Friday, October 31, 2008


Two wonders.

A. If we rerun "The Objection from Cognitive Significance" with (i) reading:

(i) 'It rains' is a •it rains•

and (ii) reading:

(ii) 'Es regnet' is a •it rains•

is it really enough for the Russellian to just say: "But I don't speak German!" I get that using:

(i) Ice-T is Ice-T.
(ii) Ice-T is Tracy Lauren Marrow.

avoids the problem of objecting that I don't understand the words being used. But I don't see how anything else is different about the cases. I suppose one might argue that since Ice-T and TLM are both understood to be self-identical, but not understood to be identical to each other.

But I don't see how this is really so different from the German - English case. I suppose the only real difference is that one might think that 'Es regnet' is just a silly made-up word. But why cannot one think that 'Tracy Lauren Marrow' is a silly made-up word as well?

B. If on the second objection, "Pegasus is make-believe" is supposed to turn out to be meaningless since 'Pegasus' has no referent and hence no semantic content, what about a case where I utter "He is Saul Kripke" pointing at no one? I suppose that the semantic content of 'he' is supposed to be the referent, and since there is no referent there is no semantic content.

What happens if I am confused, being messed with by Descartes demon? I see Saul Kripke standing next to me. I ask you if you see him, and you ask who I am talking about, I might say: "Him. Saul Kripke." Do we want to say that I am saying something false, or something meaningless? I suppose the objector wants to push that the Russellian has to say that it is meaningless.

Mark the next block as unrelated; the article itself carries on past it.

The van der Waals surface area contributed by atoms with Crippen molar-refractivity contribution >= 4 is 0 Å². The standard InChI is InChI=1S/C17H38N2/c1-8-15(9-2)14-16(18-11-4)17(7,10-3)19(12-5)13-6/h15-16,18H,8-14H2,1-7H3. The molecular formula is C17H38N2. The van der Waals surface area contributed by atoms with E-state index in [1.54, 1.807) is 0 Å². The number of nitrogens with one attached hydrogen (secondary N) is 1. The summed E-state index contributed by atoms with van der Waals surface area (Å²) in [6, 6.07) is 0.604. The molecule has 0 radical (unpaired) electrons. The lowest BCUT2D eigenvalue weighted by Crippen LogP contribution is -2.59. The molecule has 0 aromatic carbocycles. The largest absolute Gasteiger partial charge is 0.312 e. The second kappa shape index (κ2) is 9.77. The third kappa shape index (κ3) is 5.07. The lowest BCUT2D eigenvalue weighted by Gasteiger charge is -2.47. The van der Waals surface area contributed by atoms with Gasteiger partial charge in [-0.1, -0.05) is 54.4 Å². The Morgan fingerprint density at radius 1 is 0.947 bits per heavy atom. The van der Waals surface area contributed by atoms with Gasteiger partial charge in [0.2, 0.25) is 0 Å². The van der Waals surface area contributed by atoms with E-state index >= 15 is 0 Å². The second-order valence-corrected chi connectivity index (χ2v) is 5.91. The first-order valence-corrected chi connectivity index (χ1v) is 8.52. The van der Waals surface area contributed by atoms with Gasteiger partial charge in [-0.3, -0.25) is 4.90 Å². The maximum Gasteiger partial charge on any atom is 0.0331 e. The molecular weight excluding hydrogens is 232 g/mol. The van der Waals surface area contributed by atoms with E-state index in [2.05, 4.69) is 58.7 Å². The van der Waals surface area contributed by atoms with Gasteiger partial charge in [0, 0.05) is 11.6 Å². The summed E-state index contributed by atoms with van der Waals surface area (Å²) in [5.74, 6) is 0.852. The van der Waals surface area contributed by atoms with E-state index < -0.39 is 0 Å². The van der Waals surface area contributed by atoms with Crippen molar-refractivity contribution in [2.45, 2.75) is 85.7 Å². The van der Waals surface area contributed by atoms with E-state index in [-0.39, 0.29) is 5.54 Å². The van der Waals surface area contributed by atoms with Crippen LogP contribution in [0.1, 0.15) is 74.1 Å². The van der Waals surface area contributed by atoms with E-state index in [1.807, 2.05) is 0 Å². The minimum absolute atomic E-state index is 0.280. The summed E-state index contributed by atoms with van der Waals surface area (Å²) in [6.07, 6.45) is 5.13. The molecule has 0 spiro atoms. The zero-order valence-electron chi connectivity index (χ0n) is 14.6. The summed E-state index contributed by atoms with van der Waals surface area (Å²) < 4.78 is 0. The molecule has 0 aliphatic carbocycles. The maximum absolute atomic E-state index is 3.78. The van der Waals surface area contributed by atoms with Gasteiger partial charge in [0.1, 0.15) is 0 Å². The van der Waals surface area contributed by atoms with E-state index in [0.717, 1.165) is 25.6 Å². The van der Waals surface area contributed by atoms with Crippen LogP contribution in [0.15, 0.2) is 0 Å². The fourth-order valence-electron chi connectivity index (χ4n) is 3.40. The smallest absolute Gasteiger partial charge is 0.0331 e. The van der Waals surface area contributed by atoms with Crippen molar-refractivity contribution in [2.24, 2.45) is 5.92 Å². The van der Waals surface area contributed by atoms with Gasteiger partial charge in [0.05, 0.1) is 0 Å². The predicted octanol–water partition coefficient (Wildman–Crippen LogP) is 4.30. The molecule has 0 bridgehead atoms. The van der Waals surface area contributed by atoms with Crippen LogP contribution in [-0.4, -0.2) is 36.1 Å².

I wonder if the distinction between speaker and attributive reference helps at all. When I talk about Pegasus or Kripke, I am trying to refer to something. But it turns out that I am referring to nothing at all. Hearing me speak, you may take me that I am trying to refer to something, even though you might recognize that I am in fact talking about nothing at all. Perhaps, no thing, not nothing.

This would seem to suggest to me that something gappy and not something meaningless is being asserted. Or maybe something false, for the same reason that "The present king of France is bald" is false.

But all this seems to give some reason to think that "Pegasus is make-believe" or "Here is Kripke (said pointing to a spot which is lacking a Kripke)" is not a meaningless assertion under a Russellian view.


Dan said...

Perhaps saying such assertions are meaningless is too strong. Consider your example 'He is kripke'. The 'is kripke' part has meaning, so perhaps a plausible way to put the objection would be to say that you express something, just not a propositions. It's still an objection though, 'He is kripke' is still different in meaning from 'swizzle-bop-shoo-bop is kripke'.

Wes McPherson said...

I was trying to say something like that. I only suppose that the objector to Russellianism will object that it has to be meaningless, thus Russellianism is false.

Do you think that "swizzle-bop-shoo-bop is Kripke" is meaningless as opposed to false?